“There’s your problem,” Manny said, pointing at a dirty switch. He pulled something out of a pocket and held it up to the switch. He shook it, then walked into the room and peered at it under a light, muttering.

He came back and now the gizmo shot a red laser at the switch. “See? It isn’t hot.”

We stared at the switch, trying to understand. I glared at it.

“Are we safe staying here, Manny?” Laura wanted some reassurance.

“You better have an electrician look at this,” Manny said.

“I’ll call ours first thing.”

“I can call one,” Manny said. “Just a minute.”

“Now? An electrician?”

“I know somebody.” Manny headed into the kitchen, pulling out his cell phone.

“He’ll be over in ten minutes,” he said when he returned.

While we waited, Manny demonstrated the laser gadget, somehow registering temperature remotely. He aimed it at a lamp across the room, and I watched the needle go up. Same thing when I asked him to zap one of the dogs. Cool. Then he went out front to wait for John. Cotterill, that is, an electrician in town and a fireman.

“I’m so glad we called,” Laura said. We? “Do we have to pay for this?”

“Manny comes out of our taxes,” I said. “But the electrician…”

John arrived and listened to our story, in triplicate. When he took my word for it that the breaker was off, I felt like a half-fledged electrician.

“So if it’s still shorting, it’s getting power from somewhere else,” John said. “Has to be. Is this a three-way?” That is, connected to another switch.

It came back to me. “Wait a second. There used to be a spotlight on the way over to the Little House, the place next door. Maybe this was the switch for it. I always thought it was dead.”

The house next door used to be the guesthouse to my parents’ main house, which Laura and I now own. To light the path through a stone wall between the two buildings, my folks installed a spotlight 60 years ago that could be turned on at one end and off at the other — a three-way switch.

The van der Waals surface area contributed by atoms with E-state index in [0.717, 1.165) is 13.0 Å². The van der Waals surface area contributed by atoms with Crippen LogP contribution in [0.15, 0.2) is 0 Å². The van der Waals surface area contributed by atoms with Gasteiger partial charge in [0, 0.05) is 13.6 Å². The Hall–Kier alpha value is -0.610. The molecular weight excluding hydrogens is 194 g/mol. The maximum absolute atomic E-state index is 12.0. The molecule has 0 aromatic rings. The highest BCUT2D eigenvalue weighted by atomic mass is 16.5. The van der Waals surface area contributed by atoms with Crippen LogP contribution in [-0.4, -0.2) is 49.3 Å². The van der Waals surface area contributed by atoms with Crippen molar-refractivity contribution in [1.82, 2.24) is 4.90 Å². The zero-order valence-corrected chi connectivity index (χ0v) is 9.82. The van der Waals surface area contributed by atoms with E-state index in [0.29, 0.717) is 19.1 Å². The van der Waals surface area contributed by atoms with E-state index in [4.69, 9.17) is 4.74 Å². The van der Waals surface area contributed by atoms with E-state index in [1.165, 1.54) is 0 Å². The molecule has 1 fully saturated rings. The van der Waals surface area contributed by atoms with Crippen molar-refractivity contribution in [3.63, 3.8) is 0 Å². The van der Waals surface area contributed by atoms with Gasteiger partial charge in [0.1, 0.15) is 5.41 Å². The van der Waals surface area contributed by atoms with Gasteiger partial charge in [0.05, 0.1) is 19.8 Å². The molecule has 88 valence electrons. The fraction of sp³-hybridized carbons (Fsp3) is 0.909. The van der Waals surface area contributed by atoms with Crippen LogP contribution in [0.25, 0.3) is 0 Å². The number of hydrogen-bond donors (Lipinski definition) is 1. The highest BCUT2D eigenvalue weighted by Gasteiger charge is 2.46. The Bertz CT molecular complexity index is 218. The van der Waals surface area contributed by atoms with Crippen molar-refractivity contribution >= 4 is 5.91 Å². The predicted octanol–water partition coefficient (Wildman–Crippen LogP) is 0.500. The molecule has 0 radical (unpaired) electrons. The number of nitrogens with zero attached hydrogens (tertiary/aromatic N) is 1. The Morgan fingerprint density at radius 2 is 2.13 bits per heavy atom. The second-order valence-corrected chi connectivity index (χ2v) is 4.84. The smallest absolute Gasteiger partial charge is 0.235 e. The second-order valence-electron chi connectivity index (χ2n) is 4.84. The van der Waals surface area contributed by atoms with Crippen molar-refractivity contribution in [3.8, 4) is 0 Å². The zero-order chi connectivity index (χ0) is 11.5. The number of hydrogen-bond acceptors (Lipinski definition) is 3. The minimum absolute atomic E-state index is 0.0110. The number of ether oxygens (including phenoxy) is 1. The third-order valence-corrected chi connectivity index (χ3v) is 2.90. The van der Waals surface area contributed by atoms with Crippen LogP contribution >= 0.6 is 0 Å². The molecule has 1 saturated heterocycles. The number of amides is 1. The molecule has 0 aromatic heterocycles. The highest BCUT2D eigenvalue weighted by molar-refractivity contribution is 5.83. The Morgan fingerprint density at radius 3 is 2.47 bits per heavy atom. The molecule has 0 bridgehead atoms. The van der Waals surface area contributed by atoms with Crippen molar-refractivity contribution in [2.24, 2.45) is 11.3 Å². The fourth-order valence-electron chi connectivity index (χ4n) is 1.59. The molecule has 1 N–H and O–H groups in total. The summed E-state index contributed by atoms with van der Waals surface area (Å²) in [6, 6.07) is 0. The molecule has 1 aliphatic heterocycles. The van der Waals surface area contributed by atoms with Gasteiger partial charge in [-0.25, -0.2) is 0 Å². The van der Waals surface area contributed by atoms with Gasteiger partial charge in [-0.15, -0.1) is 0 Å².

“And there was a switch for it over there?” John asked.

“Probably. No…yes, there was. In the bedroom.” It was coming back clearer now.

“Can we check the breaker over there?” John asked.

“Sure. Well, actually it may be locked, but we can check. I used to know where they hide the key.”

The three of use headed over, through the wall, through the bushes. I was about to step up on the stoop, when John noticed a light on inside.

Odd… Oh no, the tenants. They’d just arrived that day, I’d seen them earlier.

We retreated. Back in our yard, I figured Manny and John would head home. But then I wondered aloud if I should wake the tenants and let them know, at least, about the problem.

“I would,” John said.

“I would, too,” Manny said.

I headed back over and tried to open the screen door, so I could knock on the main door. It was locked.

I rapped on a window until the bedroom door opened and a couple appeared, she pulling a robe around herself, he in boxers, apparently not modest about his substantial torso — or maybe just still asleep.

I explained what was going on, apologizing all the while. Manny and John and I squeezed into the bedroom to check out the breaker panel in the closet. The fellow with the belly explained that the lights in the bedroom had gone out, so he’d thrown the breaker a couple of times and they’d come back on for a second and then the breaker would flip again.

John looked at me and I looked at Manny and we all thought “so that’s it” at once. The breaker had done its job after all, only it was the breaker in the house next door, which used to get its power and water and inhabitants from ours. I thought it had been on its own for 20 years, but some kids never grow up.

We backed out, again apologizing, and Manny and John and I parted in the middle of our yard. I thanked them once, twice, told them what a comfort it is to have them ten minutes away, day or night, and asked John if he had a card, so I could track him down to settle up.

“Don’t worry about it,” he said.

“I’m not worried, but I want to. It’s almost midnight, and you’re out here helping us out.”

“Don’t worry,” John said. “Manny called me, and I came out.”